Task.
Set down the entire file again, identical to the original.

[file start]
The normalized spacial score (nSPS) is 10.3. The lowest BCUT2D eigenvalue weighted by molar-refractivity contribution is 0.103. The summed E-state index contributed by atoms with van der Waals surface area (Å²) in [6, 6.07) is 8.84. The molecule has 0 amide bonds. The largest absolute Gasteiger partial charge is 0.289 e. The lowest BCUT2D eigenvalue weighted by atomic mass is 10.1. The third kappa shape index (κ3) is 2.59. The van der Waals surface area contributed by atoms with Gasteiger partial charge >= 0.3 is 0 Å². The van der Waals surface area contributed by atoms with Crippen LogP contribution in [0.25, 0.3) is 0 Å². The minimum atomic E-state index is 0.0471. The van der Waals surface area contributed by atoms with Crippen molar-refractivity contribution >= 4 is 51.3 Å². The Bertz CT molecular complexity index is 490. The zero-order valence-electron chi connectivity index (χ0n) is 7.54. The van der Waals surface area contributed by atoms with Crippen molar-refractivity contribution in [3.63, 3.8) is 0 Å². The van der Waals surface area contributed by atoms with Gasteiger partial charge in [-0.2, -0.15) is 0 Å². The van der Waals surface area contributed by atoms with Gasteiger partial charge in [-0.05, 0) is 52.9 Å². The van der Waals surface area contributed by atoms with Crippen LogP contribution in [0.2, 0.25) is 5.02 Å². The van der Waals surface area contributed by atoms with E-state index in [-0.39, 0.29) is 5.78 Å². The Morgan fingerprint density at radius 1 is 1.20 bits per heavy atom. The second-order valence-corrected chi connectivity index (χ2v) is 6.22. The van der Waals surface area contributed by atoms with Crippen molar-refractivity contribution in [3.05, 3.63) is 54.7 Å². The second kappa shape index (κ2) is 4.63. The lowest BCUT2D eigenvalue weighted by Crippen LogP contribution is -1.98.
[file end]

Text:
The normalized spacial score (nSPS) is 10.3. The lowest BCUT2D eigenvalue weighted by molar-refractivity contribution is 0.103. The summed E-state index contributed by atoms with van der Waals surface area (Å²) in [6, 6.07) is 8.84. The molecule has 0 amide bonds. The largest absolute Gasteiger partial charge is 0.289 e. The lowest BCUT2D eigenvalue weighted by atomic mass is 10.1. The third kappa shape index (κ3) is 2.59. The van der Waals surface area contributed by atoms with Gasteiger partial charge >= 0.3 is 0 Å². The van der Waals surface area contributed by atoms with Crippen LogP contribution in [0.25, 0.3) is 0 Å². The minimum atomic E-state index is 0.0471. The van der Waals surface area contributed by atoms with Crippen molar-refractivity contribution >= 4 is 51.3 Å². The Bertz CT molecular complexity index is 490. The zero-order valence-electron chi connectivity index (χ0n) is 7.54. The van der Waals surface area contributed by atoms with Crippen molar-refractivity contribution in [3.63, 3.8) is 0 Å². The van der Waals surface area contributed by atoms with Gasteiger partial charge in [-0.2, -0.15) is 0 Å². The van der Waals surface area contributed by atoms with Gasteiger partial charge in [-0.05, 0) is 52.9 Å². The van der Waals surface area contributed by atoms with Crippen LogP contribution in [0.2, 0.25) is 5.02 Å². The van der Waals surface area contributed by atoms with E-state index in [-0.39, 0.29) is 5.78 Å². The Morgan fingerprint density at radius 1 is 1.20 bits per heavy atom. The second-order valence-corrected chi connectivity index (χ2v) is 6.22. The van der Waals surface area contributed by atoms with Crippen molar-refractivity contribution in [3.05, 3.63) is 54.7 Å². The second kappa shape index (κ2) is 4.63. The lowest BCUT2D eigenvalue weighted by Crippen LogP contribution is -1.98.